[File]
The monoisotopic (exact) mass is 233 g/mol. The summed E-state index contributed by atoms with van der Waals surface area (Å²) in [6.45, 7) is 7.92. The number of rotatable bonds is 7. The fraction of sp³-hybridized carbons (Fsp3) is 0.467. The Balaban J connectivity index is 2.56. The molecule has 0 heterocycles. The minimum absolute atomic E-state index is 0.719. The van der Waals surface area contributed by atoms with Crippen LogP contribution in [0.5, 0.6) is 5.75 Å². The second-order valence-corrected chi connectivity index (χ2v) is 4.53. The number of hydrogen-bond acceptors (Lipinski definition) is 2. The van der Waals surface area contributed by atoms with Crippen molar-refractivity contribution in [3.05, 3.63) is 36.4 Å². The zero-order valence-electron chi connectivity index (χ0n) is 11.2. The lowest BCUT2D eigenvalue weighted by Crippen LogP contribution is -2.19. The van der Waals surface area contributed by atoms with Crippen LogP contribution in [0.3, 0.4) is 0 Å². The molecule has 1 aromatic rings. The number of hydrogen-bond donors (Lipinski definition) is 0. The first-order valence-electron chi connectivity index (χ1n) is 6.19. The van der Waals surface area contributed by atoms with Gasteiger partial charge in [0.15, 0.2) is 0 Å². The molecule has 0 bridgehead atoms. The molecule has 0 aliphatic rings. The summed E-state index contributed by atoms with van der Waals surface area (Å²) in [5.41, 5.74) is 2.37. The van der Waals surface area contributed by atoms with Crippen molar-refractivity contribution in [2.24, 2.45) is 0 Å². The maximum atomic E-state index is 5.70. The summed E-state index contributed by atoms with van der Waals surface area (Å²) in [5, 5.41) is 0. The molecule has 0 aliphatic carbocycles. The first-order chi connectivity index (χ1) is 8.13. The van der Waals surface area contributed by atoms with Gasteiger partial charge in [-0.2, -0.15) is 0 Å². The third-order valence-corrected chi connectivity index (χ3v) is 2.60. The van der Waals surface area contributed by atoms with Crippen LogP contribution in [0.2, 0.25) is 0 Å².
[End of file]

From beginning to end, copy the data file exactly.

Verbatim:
The monoisotopic (exact) mass is 233 g/mol. The summed E-state index contributed by atoms with van der Waals surface area (Å²) in [6.45, 7) is 7.92. The number of rotatable bonds is 7. The fraction of sp³-hybridized carbons (Fsp3) is 0.467. The Balaban J connectivity index is 2.56. The molecule has 0 heterocycles. The minimum absolute atomic E-state index is 0.719. The van der Waals surface area contributed by atoms with Crippen LogP contribution in [0.5, 0.6) is 5.75 Å². The second-order valence-corrected chi connectivity index (χ2v) is 4.53. The number of hydrogen-bond acceptors (Lipinski definition) is 2. The van der Waals surface area contributed by atoms with Crippen molar-refractivity contribution in [3.05, 3.63) is 36.4 Å². The zero-order valence-electron chi connectivity index (χ0n) is 11.2. The lowest BCUT2D eigenvalue weighted by Crippen LogP contribution is -2.19. The van der Waals surface area contributed by atoms with Crippen LogP contribution in [0.3, 0.4) is 0 Å². The molecule has 1 aromatic rings. The number of hydrogen-bond donors (Lipinski definition) is 0. The first-order valence-electron chi connectivity index (χ1n) is 6.19. The van der Waals surface area contributed by atoms with Gasteiger partial charge in [0.15, 0.2) is 0 Å². The molecule has 0 bridgehead atoms. The molecule has 0 aliphatic rings. The summed E-state index contributed by atoms with van der Waals surface area (Å²) in [5.41, 5.74) is 2.37. The van der Waals surface area contributed by atoms with Crippen molar-refractivity contribution in [2.24, 2.45) is 0 Å². The maximum atomic E-state index is 5.70. The summed E-state index contributed by atoms with van der Waals surface area (Å²) in [5, 5.41) is 0. The molecule has 0 aliphatic carbocycles. The first-order chi connectivity index (χ1) is 8.13. The van der Waals surface area contributed by atoms with Gasteiger partial charge in [-0.2, -0.15) is 0 Å². The third-order valence-corrected chi connectivity index (χ3v) is 2.60. The van der Waals surface area contributed by atoms with Crippen LogP contribution in [0.2, 0.25) is 0 Å².